While Michel does elevate this production above being a mere history lesson, that history nevertheless should be taught.

If Lukashenko’s name sounds familiar to some, it was he who brokered the end to the recent rebellion of Yevgeny Prigozhin’s Wagner Group, the Russian mercenaries who fought in the Ukraine then turned against Vladimir Putin.  It was widely reported that Lukashenko ended Prigozhin’s assault on Moscow by offering him a safe sanctuary in Belarus which makes it all the more telling that Prigozhin ended up dying in a mysterious airplane crash on route from Moscow to Saint Petersburg a month afterwards.

What Insulted. Belarus offers us, in a dramatically moving fashion, is knowledge of the methods of fascism in undermining a democracy.  Sadly, that knowledge is what this nation seems to be in vital need of.

Sviatlana Tsikhanouskaya, after the government crackdown, went into exile in Lithuania.  She has continued to fight for the freedom of her country, warning the world, “Dictatorship is a cancer.  It will spread.”


Tickets and More Information

for Insulted. Belarus

click HERE

9 Dates from Fri, Nov 17, 2023 – Sun, Dec 17, 2023



T1 Space

2525 Michigan Ave

Santa Monica, CA 90404


Written by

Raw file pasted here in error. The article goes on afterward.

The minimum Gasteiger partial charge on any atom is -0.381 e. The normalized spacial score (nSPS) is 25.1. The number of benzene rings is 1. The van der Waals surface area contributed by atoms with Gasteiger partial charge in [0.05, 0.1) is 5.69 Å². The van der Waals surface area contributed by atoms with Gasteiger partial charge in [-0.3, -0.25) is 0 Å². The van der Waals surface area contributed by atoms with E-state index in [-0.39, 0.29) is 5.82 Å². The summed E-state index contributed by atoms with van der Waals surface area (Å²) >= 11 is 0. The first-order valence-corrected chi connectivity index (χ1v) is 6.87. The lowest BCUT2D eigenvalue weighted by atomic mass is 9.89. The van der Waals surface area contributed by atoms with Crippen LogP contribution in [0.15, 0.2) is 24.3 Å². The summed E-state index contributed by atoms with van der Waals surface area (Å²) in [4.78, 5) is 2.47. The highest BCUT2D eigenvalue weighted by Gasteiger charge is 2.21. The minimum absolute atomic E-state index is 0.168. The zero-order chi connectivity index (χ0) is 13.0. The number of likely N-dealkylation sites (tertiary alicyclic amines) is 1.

An award-winning L.A. playwright and rabble-rouser of note who has hoisted glasses with Orson Welles, been arrested on three continents and once beat up Charlie Manson. His first play, "Among the Vipers" was a semi-finalist in the Julie Harris Playwriting Competition and was featured in the Carnegie-Mellon Showcase of New Plays. It was produced at the NPT Theater in Ashland, Oregon and Los Angeles’ celebrated Odyssey Ensemble Theatre. His following play, “The Little Boy Who Loved Monsters” was produced at The Hollywood Actors Theater, where he earned praise from the Los Angeles Times for his “…inordinately creative writing.” The play went on to numerous other productions including Berlin’s The Black Theatre under the direction of Rainer Fassbinder who wrote in his program notes of Kearney, “He is a skilled playwright, but more importantly he is a dangerous one.” Ernest Kearney has worked as literary manager or as dramaturge for among others The Hudson Theater Guild, Nova Diem and the Odyssey Ensemble Theatre, where he still serves on the play selection committee. He has been the recipient of two Dramalogue Awards and a finalist or semi-finalist, three times, in the Julie Harris Playwriting Competition. His work has been performed by Michael Dunn, Sandra Tsing Loh, Jack Colvin and Billy Bob Thornton, and to date, either as playwright or director, he has upwards of a hundred and thirty productions under his belt, including a few at the Bob Baker Marionette Theater as puppeteer. Kearney remains focused on his writing, as well as living happily ever after with his lovely wife Marlene. His stage reviews and social essays can be found at and Follow him on Facebook.